GM, Hyundai and 5 other automakers join forces to double EV fast-charger network in U.S.

Seven major automakers on Wednesday announced plans to nearly double the nation’s network of high-powered electric vehicle chargers, an effort to address a key consumer reservation about EVs — that they may not have a place to power up on the road.

The plan calls for adding 30,000 fast chargers in urban areas and along highways, according to a joint statement by General Motors, Honda, Hyundai, Kia, BMW Group, Mercedes-Benz Group and Stellantis N.V. The U.S. network had about 32,000 such chargers as of July, according to the Energy Department.

The first stations are expected to be open by summer 2024.

“Charging is an inseparable part of the EV experience, and this network will be another step to make it as convenient as possible,” said Mercedes-Benz chief executive Ola Källenius.

It is also crucial to broader efforts to wean American motorists away from gas power. U.S. EV sales are expected to make up more than half of all car sales by 2030, the companies said Wednesday. But EV prices — which averaged over $53,000 in June 2023 — represent a major hurdle for consumers, said Michelle Krebs, executive analyst at Cox Automotive. Another big barrier is charging infrastructure and anxiety about how far the cars can drive without running out of power, she said.

“If the automakers are going to meet their global goals for selling EVs, we have to have the infrastructure — and [auto companies] recognize that,” she said.

The stakes are high. Auto companies have poured billions into their EV businesses in a bid to catch up with Tesla, which controls the lion’s share of the market.

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Tesla has granted other companies’ electric vehicles access to its fast-charging network, another area where the company has had a head start. In February, the carmaker agreed to open 7,500 of its roughly 20,000 fast chargers to all EV drivers by the end of 2024, which was necessary for the company to be eligible for a slice of the $7.5 billion in federal subsidies Congress poured into charging infrastructure. Tesla and Ford jointly announced in May that Ford’s EVs would gain access to 12,000 Tesla Superchargers starting next year. GM soon forged its own deal with Tesla.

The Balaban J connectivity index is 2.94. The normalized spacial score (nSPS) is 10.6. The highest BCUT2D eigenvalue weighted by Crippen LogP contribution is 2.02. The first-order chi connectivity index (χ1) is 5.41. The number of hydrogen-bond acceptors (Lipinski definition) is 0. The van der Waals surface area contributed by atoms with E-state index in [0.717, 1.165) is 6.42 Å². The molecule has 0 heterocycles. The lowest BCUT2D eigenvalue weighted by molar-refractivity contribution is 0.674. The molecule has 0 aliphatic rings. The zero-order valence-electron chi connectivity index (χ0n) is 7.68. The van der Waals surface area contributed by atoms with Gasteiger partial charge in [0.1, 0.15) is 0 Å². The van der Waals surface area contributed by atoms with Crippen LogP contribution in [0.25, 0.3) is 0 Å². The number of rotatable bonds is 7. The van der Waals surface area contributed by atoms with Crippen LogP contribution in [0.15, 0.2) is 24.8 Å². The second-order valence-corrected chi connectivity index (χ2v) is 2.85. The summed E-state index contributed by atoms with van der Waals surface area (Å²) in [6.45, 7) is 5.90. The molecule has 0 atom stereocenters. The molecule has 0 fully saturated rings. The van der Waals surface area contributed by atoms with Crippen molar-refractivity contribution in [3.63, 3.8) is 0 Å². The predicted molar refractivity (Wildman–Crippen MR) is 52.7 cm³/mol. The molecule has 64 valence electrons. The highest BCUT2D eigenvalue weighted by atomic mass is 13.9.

Fast chargers use direct-current electricity and can charge an EV battery to 80 percent from empty in 20 minutes to an hour — much faster than the four to 10 hours it would take a “Level 2” charger to achieve the same. About 77 percent of the 142,000 EV chargers in the United States are Level 2 chargers, while about 22 percent are of the DC variety, according to figures from the Energy Department.

But chargers of all kinds, including DC, have proved unreliable, as drivers have encountered broken chargers and confusing payment processes. An August 2022 J.D. Power survey found that 1 in 5 EV owners who had visited a station could not charge, largely because of system malfunctions.

Still, expanding the network of fast chargers will be crucial for auto companies to win over EV customers, said Krebs, noting that she could not recall another time so many major companies teamed up for a single venture.


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